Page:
The incident also exposed underlying economic and class disparities in California. When the “We Believe” Warriors made it to the playoffs in 2007, I made sure to drop everything and attend two games. Back then, the Bay Area was only beginning its exorbitant cost of living increases, so a first-generation teenager like me was able to hit up games in East Oakland with my single-parent dad and older brother.

Unfortunately, that’s no longer the case. Going to this year’s playoff games at the Golden 1 Center in downtown Sacramento means paying prices that’ve never been seen for a first-round playoff match in the league’s history. The average cost is $688 per seat; in lower-level seats, where E-40 was sitting, fans typically pay thousands of dollars, effectively making them hyper-exclusionary.

Here’s where race, as always, is a factor. In 2022, according to the City of Sacramento, non-Latino white residents accounted for 29%, or less than one-third, of the city’s population. Yet in data showing average household incomes by race, most incomes higher than $100,000 per year are made by white residents.

Translation: despite being in the minority, white Sacramento residents maintain a major economic advantage, and have a significantly higher chance of being able to afford a high-cost, high-demand event like Saturday night’s playoff game.

There’s a saying in basketball: “ball don’t lie.” Well, after I took one look at the playoff-adrenalized masses in Sacramento, I couldn’t help but think: “crowd demographics don’t lie.” Factually speaking, the arena lacked any visible segments of people of color. In this scenario, E-40, despite being a hugely successful Black entertainer and entrepreneur, was vastly outnumbered — and then thrown out.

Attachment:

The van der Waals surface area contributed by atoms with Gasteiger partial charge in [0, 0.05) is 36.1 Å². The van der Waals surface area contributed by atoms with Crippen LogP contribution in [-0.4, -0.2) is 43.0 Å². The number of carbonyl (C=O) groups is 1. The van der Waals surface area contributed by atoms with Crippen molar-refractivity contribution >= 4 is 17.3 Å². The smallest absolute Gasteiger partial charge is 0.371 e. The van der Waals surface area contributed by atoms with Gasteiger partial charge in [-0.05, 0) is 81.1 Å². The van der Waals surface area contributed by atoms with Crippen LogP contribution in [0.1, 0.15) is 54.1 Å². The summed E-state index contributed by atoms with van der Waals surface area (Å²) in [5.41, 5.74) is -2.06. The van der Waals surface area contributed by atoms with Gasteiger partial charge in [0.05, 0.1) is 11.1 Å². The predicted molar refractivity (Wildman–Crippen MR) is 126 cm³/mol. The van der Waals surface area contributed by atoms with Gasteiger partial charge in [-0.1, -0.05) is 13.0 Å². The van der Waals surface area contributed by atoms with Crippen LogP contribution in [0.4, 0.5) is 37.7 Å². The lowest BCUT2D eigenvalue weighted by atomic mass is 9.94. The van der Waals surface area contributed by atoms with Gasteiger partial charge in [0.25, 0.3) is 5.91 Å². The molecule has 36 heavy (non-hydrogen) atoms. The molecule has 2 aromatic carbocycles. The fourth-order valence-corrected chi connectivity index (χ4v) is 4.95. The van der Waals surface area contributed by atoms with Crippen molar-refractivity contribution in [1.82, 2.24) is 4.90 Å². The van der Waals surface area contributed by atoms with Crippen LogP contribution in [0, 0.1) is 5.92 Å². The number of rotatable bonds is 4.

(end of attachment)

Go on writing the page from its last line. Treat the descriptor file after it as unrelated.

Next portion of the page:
E-40 has attended countless NBA games for both the Warriors and Kings throughout his years as a superfan, often sitting near the teams’ players — something his business empire’s success allows him to do at this stage in his career. He has regularly appeared on national television during such games, including the NBA Finals. But this is the first time he has been tossed out. It’s out of the ordinary, to be sure.

According to the Washington Post, when he found out about E-40 being jettisoned out of the arena, Warriors star Klay Thompson defended the rapper, saying “In my time knowing him, he’s always been respectful. He’s always been considerate of those around him. Very weird to see, and I hope it’s resolved.” (E-40 has announced that he will not be attending Game 2.)


It worries me that fans in a city like Sacramento can deny access for others. If a mixed crowd can’t gather for a sporting event in California’s capital — a state that most Americans would point to as being inclusive — then what does that say about our country’s deceptive failings?

Beyond sports, it reminds me that, for centuries, privileges for certain Americans have historically been leveraged against other groups of Americans. And that those calls for removal often have real consequences for those who are targeted, and told where and how they can exist — whether that means being kicked out of a basketball arena, or something much worse.


For me, that’s something that will never sit comfortably.